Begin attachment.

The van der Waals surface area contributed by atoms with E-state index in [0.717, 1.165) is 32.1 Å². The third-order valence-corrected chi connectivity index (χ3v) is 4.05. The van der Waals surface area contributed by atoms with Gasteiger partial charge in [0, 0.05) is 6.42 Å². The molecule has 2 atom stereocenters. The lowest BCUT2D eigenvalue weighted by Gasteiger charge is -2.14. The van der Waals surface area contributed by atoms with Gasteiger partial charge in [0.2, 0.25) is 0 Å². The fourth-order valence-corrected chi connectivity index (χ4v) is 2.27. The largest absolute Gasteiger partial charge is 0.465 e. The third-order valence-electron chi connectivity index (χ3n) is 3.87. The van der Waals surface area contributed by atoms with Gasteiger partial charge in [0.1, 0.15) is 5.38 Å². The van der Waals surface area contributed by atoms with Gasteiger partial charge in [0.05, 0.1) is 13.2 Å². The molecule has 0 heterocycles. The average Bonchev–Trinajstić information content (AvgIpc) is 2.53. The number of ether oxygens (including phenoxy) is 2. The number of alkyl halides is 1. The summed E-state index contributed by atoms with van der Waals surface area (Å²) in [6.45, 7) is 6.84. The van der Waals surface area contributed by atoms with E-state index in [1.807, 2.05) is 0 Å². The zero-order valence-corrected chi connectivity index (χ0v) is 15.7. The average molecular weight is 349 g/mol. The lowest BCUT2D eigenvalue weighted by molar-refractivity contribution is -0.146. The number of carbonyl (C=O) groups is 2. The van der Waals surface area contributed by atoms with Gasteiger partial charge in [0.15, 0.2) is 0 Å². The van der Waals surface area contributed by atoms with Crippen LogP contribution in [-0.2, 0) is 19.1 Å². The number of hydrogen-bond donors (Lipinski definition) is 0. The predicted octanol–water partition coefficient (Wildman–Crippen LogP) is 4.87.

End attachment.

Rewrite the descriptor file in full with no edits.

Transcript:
The van der Waals surface area contributed by atoms with E-state index in [0.717, 1.165) is 32.1 Å². The third-order valence-corrected chi connectivity index (χ3v) is 4.05. The van der Waals surface area contributed by atoms with Gasteiger partial charge in [0, 0.05) is 6.42 Å². The molecule has 2 atom stereocenters. The lowest BCUT2D eigenvalue weighted by Gasteiger charge is -2.14. The van der Waals surface area contributed by atoms with Gasteiger partial charge in [0.2, 0.25) is 0 Å². The fourth-order valence-corrected chi connectivity index (χ4v) is 2.27. The largest absolute Gasteiger partial charge is 0.465 e. The third-order valence-electron chi connectivity index (χ3n) is 3.87. The van der Waals surface area contributed by atoms with Gasteiger partial charge in [0.1, 0.15) is 5.38 Å². The van der Waals surface area contributed by atoms with Gasteiger partial charge in [0.05, 0.1) is 13.2 Å². The molecule has 0 heterocycles. The average Bonchev–Trinajstić information content (AvgIpc) is 2.53. The number of ether oxygens (including phenoxy) is 2. The number of alkyl halides is 1. The summed E-state index contributed by atoms with van der Waals surface area (Å²) in [6.45, 7) is 6.84. The van der Waals surface area contributed by atoms with E-state index in [1.807, 2.05) is 0 Å². The zero-order valence-corrected chi connectivity index (χ0v) is 15.7. The average molecular weight is 349 g/mol. The lowest BCUT2D eigenvalue weighted by molar-refractivity contribution is -0.146. The number of carbonyl (C=O) groups is 2. The van der Waals surface area contributed by atoms with Gasteiger partial charge in [0.15, 0.2) is 0 Å². The van der Waals surface area contributed by atoms with Crippen LogP contribution in [-0.2, 0) is 19.1 Å². The number of hydrogen-bond donors (Lipinski definition) is 0. The predicted octanol–water partition coefficient (Wildman–Crippen LogP) is 4.87.